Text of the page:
I’ve spoken in depth about the risks a no-deal disorderly Brexit represents to UK-focussed banks like Royal Bank of Scotland Group (LSE: RBS). These are firms which — as the bank’s first-quarter financials showed last week — are already buckling under the strain created by uncertainty over our European Union exit.
I’m not going to touch upon this again but will, instead, look at another damaging consequence of the Brexit saga and its impact on the domestic economy. That’s flat interest rates. Profits growth at RBS et al had been held back by doveish Bank of England monetary policy long before the referendum of summer 2016. By the looks of things, we shouldn’t expect rates to be hiked any time soon.
I don’t rate it
That’s certainly the view of the National Institute of Economic and Social Research, which isn’t anticipating any upward movement in the BoE’s benchmark rate until August 2020 at the earliest. It’s just a couple of months since the think tank predicted an increase this August and I wouldn’t be surprised, in the current political and economic climate, to see its most recent prediction kicked further down the road as 2019 progresses either.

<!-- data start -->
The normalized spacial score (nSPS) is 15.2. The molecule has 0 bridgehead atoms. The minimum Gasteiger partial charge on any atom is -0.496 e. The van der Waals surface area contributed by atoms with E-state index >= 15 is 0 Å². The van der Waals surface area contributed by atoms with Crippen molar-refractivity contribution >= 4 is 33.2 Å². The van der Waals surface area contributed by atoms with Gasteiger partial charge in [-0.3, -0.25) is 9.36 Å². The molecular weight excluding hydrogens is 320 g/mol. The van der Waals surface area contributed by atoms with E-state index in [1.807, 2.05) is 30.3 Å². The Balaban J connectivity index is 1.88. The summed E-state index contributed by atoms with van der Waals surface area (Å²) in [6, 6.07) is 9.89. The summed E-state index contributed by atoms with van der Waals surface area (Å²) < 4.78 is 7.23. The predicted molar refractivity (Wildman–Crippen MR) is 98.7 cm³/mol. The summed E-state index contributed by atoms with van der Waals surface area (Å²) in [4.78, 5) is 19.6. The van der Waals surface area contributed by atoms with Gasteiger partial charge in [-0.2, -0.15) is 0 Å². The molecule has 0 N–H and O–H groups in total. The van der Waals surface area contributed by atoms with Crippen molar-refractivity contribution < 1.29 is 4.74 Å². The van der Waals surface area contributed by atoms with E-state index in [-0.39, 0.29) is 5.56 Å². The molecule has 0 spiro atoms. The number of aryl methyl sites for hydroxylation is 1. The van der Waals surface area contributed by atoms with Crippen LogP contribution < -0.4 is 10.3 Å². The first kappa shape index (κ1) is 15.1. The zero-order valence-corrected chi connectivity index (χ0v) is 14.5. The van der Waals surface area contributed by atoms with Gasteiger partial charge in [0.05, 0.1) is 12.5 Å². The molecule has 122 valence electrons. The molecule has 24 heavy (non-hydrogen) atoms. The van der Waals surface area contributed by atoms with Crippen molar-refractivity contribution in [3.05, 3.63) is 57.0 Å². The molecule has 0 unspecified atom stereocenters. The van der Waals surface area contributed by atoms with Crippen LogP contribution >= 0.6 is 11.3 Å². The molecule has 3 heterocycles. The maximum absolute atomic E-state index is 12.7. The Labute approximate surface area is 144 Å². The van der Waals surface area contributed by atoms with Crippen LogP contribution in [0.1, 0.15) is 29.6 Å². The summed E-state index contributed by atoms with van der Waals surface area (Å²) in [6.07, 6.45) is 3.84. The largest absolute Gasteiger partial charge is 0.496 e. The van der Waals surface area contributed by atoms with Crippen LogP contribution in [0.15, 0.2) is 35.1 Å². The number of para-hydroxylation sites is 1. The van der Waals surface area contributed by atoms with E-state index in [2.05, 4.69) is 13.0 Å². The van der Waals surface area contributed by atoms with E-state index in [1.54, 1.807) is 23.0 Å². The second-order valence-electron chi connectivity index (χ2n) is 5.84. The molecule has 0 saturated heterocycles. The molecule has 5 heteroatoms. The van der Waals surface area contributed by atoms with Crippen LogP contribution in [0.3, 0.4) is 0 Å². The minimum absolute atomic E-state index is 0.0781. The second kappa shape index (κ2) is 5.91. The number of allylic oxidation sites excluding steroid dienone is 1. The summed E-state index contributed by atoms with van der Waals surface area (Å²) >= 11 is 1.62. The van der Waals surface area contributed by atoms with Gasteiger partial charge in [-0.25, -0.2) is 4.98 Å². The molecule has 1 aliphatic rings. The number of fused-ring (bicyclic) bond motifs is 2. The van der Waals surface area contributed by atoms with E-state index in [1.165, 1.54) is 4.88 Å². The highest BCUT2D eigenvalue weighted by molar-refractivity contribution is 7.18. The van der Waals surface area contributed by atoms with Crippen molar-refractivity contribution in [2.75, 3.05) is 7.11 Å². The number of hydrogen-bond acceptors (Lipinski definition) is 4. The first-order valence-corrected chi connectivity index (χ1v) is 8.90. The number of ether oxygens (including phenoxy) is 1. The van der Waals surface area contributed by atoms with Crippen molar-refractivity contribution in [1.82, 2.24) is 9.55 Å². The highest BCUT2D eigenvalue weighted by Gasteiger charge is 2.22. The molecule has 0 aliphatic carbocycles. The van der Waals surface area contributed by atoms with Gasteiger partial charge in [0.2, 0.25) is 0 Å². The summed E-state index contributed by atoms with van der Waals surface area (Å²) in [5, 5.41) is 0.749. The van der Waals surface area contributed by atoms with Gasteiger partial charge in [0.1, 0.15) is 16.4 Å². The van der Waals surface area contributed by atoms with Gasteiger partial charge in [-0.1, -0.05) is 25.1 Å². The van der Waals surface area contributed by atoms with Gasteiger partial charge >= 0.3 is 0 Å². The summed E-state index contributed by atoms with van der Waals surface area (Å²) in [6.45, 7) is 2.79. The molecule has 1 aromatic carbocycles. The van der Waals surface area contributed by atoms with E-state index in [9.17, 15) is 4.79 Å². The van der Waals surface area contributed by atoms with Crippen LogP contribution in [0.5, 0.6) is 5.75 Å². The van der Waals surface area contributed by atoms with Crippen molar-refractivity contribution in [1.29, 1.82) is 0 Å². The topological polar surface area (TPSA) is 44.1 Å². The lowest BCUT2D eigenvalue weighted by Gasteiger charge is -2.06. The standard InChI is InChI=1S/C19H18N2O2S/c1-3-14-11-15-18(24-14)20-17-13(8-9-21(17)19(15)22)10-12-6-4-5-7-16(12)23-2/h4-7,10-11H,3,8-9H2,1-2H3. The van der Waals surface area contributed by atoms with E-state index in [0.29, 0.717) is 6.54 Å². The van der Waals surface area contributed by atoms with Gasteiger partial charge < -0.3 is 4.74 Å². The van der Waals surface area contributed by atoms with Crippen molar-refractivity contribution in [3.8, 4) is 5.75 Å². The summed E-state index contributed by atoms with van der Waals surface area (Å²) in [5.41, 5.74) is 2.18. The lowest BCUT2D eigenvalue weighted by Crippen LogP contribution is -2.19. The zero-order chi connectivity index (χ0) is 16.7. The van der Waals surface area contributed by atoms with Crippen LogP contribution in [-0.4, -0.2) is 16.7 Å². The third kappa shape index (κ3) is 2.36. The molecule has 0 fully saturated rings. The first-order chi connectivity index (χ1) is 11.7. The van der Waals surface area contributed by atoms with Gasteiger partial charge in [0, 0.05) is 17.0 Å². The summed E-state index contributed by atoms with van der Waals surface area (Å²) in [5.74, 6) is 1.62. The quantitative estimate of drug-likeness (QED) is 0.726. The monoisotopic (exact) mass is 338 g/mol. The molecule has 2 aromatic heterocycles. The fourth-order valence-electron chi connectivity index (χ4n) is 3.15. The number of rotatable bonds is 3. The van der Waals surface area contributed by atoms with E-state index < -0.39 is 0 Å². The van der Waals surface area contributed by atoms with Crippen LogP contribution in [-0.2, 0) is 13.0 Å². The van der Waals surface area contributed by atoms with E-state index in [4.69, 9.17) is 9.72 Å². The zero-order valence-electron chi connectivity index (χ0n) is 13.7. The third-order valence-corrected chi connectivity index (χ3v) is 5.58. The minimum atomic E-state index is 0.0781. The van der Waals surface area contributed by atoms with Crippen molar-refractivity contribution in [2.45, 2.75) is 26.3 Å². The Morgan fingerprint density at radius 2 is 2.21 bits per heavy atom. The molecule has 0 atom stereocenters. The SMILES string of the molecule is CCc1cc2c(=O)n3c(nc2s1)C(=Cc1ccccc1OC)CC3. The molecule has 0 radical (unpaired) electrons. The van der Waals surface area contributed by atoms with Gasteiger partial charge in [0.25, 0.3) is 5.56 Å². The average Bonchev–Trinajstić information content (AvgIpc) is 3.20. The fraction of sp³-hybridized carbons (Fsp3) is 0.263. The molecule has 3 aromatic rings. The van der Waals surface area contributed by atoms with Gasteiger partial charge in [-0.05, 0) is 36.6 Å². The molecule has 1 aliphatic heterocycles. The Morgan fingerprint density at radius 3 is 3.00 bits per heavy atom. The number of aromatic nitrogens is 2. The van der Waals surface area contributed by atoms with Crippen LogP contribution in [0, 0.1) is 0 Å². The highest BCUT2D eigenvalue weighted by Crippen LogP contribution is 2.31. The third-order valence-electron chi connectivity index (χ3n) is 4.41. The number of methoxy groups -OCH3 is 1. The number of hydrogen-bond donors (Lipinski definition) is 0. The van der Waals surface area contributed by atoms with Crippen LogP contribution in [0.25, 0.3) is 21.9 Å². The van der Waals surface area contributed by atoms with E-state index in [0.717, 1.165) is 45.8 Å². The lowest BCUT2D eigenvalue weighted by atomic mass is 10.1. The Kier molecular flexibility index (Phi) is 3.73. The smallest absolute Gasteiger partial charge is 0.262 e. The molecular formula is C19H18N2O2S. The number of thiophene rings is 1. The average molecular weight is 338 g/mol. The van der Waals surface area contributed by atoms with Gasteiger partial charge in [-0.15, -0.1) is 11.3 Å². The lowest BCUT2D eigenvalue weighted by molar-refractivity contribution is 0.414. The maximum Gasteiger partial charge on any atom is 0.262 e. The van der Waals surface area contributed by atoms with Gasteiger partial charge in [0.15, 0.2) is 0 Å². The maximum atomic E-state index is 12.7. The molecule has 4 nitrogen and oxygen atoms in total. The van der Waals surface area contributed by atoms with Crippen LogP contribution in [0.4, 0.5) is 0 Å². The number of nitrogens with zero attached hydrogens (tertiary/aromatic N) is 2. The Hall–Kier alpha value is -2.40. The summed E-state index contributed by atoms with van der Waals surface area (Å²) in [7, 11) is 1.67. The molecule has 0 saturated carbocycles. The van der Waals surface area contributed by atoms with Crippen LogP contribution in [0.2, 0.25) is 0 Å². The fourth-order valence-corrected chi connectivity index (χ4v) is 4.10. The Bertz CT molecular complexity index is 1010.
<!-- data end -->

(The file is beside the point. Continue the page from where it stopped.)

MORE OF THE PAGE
The medium-term profits outlook for RBS is far from assured then, and the planned departure of chief executive Ross McEwan within the next 12 months adds another big question mark over the bank’s direction in the years ahead.
There’s simply too many obstacles that the FTSE 100 firm has to tackle and which could derail City forecasts of solid earnings growth this year and next. For this reason, I’m happy to ignore RBS’s cheapness, as illustrated by its forward P/E multiple of 9.1 times, as well as its huge dividend yield of 4.9%, and shop for other shares instead.
A better buy
Indeed, I’d much rather splash the cash on GlaxoSmithKline (LSE: GSK). Unlike RBS, the pharmaceuticals giant’s bottom line isn’t at the mercy of Brexit and its consequences in the months and years ahead, an advantage which reflects the essential nature of its products which remain in demand irrespective of the broader economic landscape. In fact, it could be argued that Britain’s ageing population means that its sales outlook on these shores is actually rather bright.
Not that any fall in British sales in the weeks, months or years ahead would impact Glaxo to a seismic degree, given the small percentage of worldwide sales which revenues generated here represent.
In fact, I’m becoming more and more bullish over the business because of the work it’s undertaken to bulk up its product pipeline in recent years and the excellent work its lab teams continues to deliver. Just this month, the US Food and Drug Administration signed off on the company’s Dovato treatment in a move that strengthens considerably its portfolio of leading HIV-battling drugs.
As I type, this Footsie firm boasts a large 5.2% dividend yield and is pretty cheap relative to its earnings prospects too, highlighted by its forward P/E ratio of 14.1 times. If you’re looking for a brilliant blue-chip to buy today, I reckon Glaxo is one to go hunting for.